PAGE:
Posted tagged ‘Picture Books’

Beginning Lines that Hook a Reader

October 3, 2019

When it comes to writing, first lines in a book are important. You only have so long to hook a reader before they may decide to choose another book.

Here are some books that hooked me with their first lines.

hey water

Hey, Water! written and illustrated by Antoinette Portis

First lines:

Hey, water! I know you!

You’re all around.

This playful and informative book gives readers a look at the importance of water.

marshmallows

Most Marshmallows written and illustrated by Rowboat Watkins

First lines:

Most marshmallows don’t grow on trees

or come from storks

or even Mars.

This tasty book is a clever take on life according to marshmallows and how to be true to yourself.

crumugeon

The Unbudgeable Curmudgeon by Matthew Burgess and illustrated by Fiona Woodcock

First lines:

How do you budge

an unbudgeable curmudgeon

who really refuses to budge?

So how do you deal with someone who is a bad mood? You try all sorts of things in this rhythmic tale that takes readers on a bad mood-good-mood journey with a slight twist at the end.

star eater

Nova The Star Eater written by Lindsay Leslie and illustrated by John Taesoo Kim

First Lines:

Nova can’t stop eating. A munch here. A gobble there. A crunch, crunch, crunch.

If you love space, you’ll love reading about Nova’s humongous appetite for stars. But when Nova gulps down the sun, panic ensues.

Check out these books and see if you agree with me.

 

 

 

 

 

Advertisements

Catching the Eye of an Editor

May 23, 2019

I’m sure many of us wish we could write the perfect picture book that would immediately catch the eye of an editor.

 

eyes-clipart-surprised-eyes-eyes-clipart-eye-surprise-png-image-and-clipart-free-clipart

It’s not an easy task, but here are some tips to keep in mind while you’re writing your masterpiece.

First of all, your book should be marketable. Research your competition. Has your book done before? How is your book different from the others? Do you have a unique angle?

More tips to consider as you’re writing and revising. Does your manuscript have:

A strong voice

A compelling plot

Conflict

A unique theme

An interesting structure

Sentences that flow seamlessly

Visual potential

 

Other writing elements to consider:

Pacing

Page turns

Rhythm

Repetition

Rule of Three

Wordplay

 

Of course, there’s much more to consider when attempting to write the perfect picture book. Keep on your toes.

feet

Read, read, read everything in your genre. Hone your craft. Join critique groups. Revise, revise, revise and keep on writing. Never give up. When you least expect it, one of those picture books you’ve been working on, for what might seem forever, may catch the eye of an editor. And that just might happen because you finally discovered how to create magic!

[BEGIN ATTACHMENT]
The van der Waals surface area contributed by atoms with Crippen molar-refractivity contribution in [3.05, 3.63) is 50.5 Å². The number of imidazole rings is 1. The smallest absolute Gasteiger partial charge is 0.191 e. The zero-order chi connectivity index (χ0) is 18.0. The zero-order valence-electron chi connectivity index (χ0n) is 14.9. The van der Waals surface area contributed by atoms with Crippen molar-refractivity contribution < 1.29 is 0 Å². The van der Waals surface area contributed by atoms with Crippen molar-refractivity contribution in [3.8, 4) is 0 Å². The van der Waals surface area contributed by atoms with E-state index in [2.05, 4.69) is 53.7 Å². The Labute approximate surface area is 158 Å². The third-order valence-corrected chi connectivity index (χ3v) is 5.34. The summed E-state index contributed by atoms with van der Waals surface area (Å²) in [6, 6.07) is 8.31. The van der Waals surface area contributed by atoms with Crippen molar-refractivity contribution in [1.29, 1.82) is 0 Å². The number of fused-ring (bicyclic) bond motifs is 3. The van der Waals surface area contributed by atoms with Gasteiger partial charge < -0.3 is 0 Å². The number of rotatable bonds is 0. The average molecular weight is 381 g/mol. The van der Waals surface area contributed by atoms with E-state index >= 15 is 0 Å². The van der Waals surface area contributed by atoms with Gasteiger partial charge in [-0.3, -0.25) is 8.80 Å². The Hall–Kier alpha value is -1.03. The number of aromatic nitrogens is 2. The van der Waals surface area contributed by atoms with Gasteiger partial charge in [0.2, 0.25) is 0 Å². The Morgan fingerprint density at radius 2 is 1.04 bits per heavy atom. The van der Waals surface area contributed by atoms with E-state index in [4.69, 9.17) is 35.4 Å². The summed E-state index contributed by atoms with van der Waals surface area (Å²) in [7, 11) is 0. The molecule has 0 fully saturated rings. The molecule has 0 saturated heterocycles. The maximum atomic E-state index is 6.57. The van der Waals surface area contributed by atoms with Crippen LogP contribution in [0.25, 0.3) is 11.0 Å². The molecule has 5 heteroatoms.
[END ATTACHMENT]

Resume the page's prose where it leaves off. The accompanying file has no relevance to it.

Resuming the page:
What Is A Home?

March 21, 2019

In one week, my daughter and her family are moving.

IMG_4809

Big deal you may say. For them, it is a big deal. With many moves behind them in both their single and married lives, they are now moving to a permanent home. No one is more excited than my husband and I are. No more storing their stuff at our house.

IMG_4811

We can now reclaim our basement. Yipee!!

I’ve always believed a home is where your heart is and what you make of it. It can be a cozy reading corner with your favorite chair, a kitchen where you can pump out delicious smells, a spectacular view from a window, a bedroom of your own, but most of all a home, no matter how big or how small, is a place where family gathers together.

Click on the covers below to discover which picture books you connect with?

 

 

Another Wintery Story

December 6, 2018

The Snowy Nap by Jan Brett

hedgie

After Hedgie, the hedgehog, hears the barnyard animals talk about the excitement winter brings, Hedgie decides he doesn’t want to miss out. No hibernating for him this year. Jan Bretts detailed and colorful illustrations show Hedgie as he tries to stay awake for winter, but he begins to shiver in the frosty night. Brett’s clever use of a secondary story in the border, depicts a young girl, Lisa, watching from a window. She sees Hedgie, bundles him up, and brings him into the warmth of her house. Wrapped in a tea cozy (So cute!), and placed by the window, Hedgie has a perfect spot to see winter. A snowstorm changes the landscape of the farm to a winter wonderland. Hedgie sees the chicken coop covered in snow and icicles, Lisa and the geese skating on the frozen pond, and snowmen. But poor Hedgie is getting tired. He’s almost asleep when he hears the jingle of bells. It’s pony pulling Lisa in the sleigh – a happy sight to see. Meanwhile, in the border story, the barnyard animals are peeking into the windows of Lisa’s house. With Hedgie sleeping longer each day, Lisa brings him to his burrow where he belongs. When she returns home, Lisa is in for a big winter surprise of her own. Jan Brett’s story and illustrations are truly charming. They are sure to delight any child with each page turn.